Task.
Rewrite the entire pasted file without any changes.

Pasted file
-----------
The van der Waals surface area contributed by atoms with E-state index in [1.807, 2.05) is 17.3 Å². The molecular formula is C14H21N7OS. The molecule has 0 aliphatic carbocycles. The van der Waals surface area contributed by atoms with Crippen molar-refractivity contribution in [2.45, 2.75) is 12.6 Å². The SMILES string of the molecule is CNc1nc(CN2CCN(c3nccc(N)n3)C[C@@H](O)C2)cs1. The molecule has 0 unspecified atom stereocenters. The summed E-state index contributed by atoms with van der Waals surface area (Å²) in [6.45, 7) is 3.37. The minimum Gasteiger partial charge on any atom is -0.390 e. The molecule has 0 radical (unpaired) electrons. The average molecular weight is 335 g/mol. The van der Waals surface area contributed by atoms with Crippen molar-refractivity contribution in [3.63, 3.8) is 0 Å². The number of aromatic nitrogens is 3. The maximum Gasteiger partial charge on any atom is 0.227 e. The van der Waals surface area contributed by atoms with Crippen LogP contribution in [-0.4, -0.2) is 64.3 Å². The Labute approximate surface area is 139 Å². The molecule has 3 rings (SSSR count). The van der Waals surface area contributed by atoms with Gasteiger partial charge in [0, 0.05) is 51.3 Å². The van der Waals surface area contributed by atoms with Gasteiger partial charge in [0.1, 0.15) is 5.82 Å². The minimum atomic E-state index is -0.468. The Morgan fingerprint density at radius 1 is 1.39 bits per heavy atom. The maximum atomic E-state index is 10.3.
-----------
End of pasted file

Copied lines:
The van der Waals surface area contributed by atoms with E-state index in [1.807, 2.05) is 17.3 Å². The molecular formula is C14H21N7OS. The molecule has 0 aliphatic carbocycles. The van der Waals surface area contributed by atoms with Crippen molar-refractivity contribution in [2.45, 2.75) is 12.6 Å². The SMILES string of the molecule is CNc1nc(CN2CCN(c3nccc(N)n3)C[C@@H](O)C2)cs1. The molecule has 0 unspecified atom stereocenters. The summed E-state index contributed by atoms with van der Waals surface area (Å²) in [6.45, 7) is 3.37. The minimum Gasteiger partial charge on any atom is -0.390 e. The molecule has 0 radical (unpaired) electrons. The average molecular weight is 335 g/mol. The van der Waals surface area contributed by atoms with Crippen molar-refractivity contribution in [3.63, 3.8) is 0 Å². The number of aromatic nitrogens is 3. The maximum Gasteiger partial charge on any atom is 0.227 e. The van der Waals surface area contributed by atoms with Crippen LogP contribution in [-0.4, -0.2) is 64.3 Å². The Labute approximate surface area is 139 Å². The molecule has 3 rings (SSSR count). The van der Waals surface area contributed by atoms with Gasteiger partial charge in [0, 0.05) is 51.3 Å². The van der Waals surface area contributed by atoms with Gasteiger partial charge in [0.1, 0.15) is 5.82 Å². The minimum atomic E-state index is -0.468. The Morgan fingerprint density at radius 1 is 1.39 bits per heavy atom. The maximum atomic E-state index is 10.3.